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Environmental concerns

Sikh responses

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There is relatively little information available in Sikh literature on science 1, including ecology. This is in spite of the fact that even even as early as the 15th and 16th centuries, when the ecological problems were not as acute as the are today, the Sikh Gurus recognized human responsibility towards nature. They impressed upon people the necessity of studying and respecting it.  Guru Nanak said: “The earth is your mother. Respect for ‘mother earth’ is the only solution to these problems (meaning destruction of forests leading to soil erosion).” 1

Sikhism follows 300-year cycles. The name of the next cycle was chosen in 1999 to be ‘The Cycle of Creation’. This title has already led to a dramatic increase in environmental practices by Sikh temples. 2

Sikhs use the term eco-sophism, which literally means the wisdom of the universe. Such wisdom is required for the promotion of a sustainable and peaceful ecology. 3 They believe that an awareness of the sacred relationship between humans and the environment is necessary for the health of our planet, and for our survival. Sikhs are told to cultivate an awareness and respect for the dignity of life, human and otherwise. 2 Their scriptures declare that the purpose of human beings is to be in harmony with all creation and that human domination is to be rejected. However, contemporary society, with its profit interests and claims to have mastered and conquered nature, has drifted away from this idea, and is now faced with the problems of environmental degradation, a basic threat to all life. 3

Among the reasons for the present crisis (deforestation, depletion of the ozone layer, global warming, etc.) the Sikhs list such factors as discrimination, economic exploitation, the caste system, colonization, cultural invasion, religious fundamentalism, etc. 3 According to the Sikh teaching, humans create their surroundings as a reflection of their inner state. Thus, the increasing barrenness of the earth reflects a spiritual emptiness within humans. The solution can be found in prayer and the spirit of humility before the divine will of God. 2 Having brought life into being, God will protect it.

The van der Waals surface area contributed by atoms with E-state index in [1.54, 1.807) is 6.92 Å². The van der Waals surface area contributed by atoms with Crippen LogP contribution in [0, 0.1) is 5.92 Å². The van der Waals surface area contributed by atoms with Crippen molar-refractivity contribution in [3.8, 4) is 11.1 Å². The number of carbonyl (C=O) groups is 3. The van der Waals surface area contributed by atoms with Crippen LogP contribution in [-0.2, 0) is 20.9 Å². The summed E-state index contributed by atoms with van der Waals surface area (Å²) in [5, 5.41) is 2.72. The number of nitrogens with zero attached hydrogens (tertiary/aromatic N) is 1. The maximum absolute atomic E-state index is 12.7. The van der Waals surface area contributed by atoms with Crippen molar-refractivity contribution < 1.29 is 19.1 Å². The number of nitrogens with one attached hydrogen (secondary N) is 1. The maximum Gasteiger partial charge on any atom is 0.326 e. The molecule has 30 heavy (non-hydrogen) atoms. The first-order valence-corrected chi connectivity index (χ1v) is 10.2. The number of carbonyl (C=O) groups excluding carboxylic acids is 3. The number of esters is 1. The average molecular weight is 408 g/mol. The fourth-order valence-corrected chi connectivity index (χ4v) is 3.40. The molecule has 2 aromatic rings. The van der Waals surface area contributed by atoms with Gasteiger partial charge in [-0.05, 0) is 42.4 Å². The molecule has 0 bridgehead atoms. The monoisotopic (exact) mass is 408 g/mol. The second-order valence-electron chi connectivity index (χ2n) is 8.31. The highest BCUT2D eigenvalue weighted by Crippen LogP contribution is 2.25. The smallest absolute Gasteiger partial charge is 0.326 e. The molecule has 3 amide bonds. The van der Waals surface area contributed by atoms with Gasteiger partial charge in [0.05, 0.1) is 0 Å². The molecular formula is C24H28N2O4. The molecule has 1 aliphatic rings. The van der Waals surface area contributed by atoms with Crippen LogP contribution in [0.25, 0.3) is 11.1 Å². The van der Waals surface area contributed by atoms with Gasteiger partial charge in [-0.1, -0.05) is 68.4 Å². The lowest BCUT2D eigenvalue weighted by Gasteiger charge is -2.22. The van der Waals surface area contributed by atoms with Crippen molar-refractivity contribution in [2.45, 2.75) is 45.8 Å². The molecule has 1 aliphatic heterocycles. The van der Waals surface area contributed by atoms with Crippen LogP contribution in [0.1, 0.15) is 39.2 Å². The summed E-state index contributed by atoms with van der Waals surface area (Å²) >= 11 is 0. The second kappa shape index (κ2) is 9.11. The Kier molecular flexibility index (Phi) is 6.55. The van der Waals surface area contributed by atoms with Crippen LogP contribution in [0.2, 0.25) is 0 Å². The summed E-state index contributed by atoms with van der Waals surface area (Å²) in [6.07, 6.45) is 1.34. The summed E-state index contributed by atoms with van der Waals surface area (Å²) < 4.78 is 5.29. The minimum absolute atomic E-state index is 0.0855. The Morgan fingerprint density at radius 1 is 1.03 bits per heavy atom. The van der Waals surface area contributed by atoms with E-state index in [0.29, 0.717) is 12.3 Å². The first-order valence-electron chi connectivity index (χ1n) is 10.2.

A strong Sikh tradition is the equality of men and women. They believe that the Indian tradition that treats women as secondary contributes to ecological degradation. 3 Another strong tradition is the Sikhs' opposition to every detail of the caste view, according to which those of the working class (who deal with agriculture and such) are deemed impure, while those of the non-working (religious) class are deemed pure. The lower castes are considered need of liberation. By abandoning the caste world-view, Sikhism promotes ecological equilibrium. As a protest movement against injustice and exploitation it is fundamentally ecosophical. 3

Among the specific details that distinguish Sikhism are:

bulletSikhs retain the Hindu reverence for the cow, but are generally meat-eaters.
bulletThere is no stipulation as to whether a Sikh’s dead body is to be cremated, buried, or submerged in water. However, cremation is preferred because it is deemed more ecology friendly. 2
bulletAscetism is discouraged by Sikhism, because detachment from everyday life is a form of escapism. Denial of the world leads to the denial of God the Creator.

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A search of the Amazon.com data base shows the following books on Sikh responses to the environment:

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References used:

The following information sources were used to prepare and update the above essay. The hyperlinks are not necessarily still active today.

  1. G.S. Sidhu, "Sikh Religion and Science," at: http://sikhs.wellington.net.nz/
  2. "What does Sikhism teach about ecology?" Alliance of Religion and Conservation (ARC), at: http://www.arcworld.org/
  3. S. Lourdunathan, "Episcopal Concerns in the Sikh Tradition," at: http://www.sikhspectrum.com/

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Copyright © 2006 by Vladimir Tomek
Original publishing date: 2006-AUG-27
Latest update on: 2006-AUG-27
Author. Vladimir Tomek

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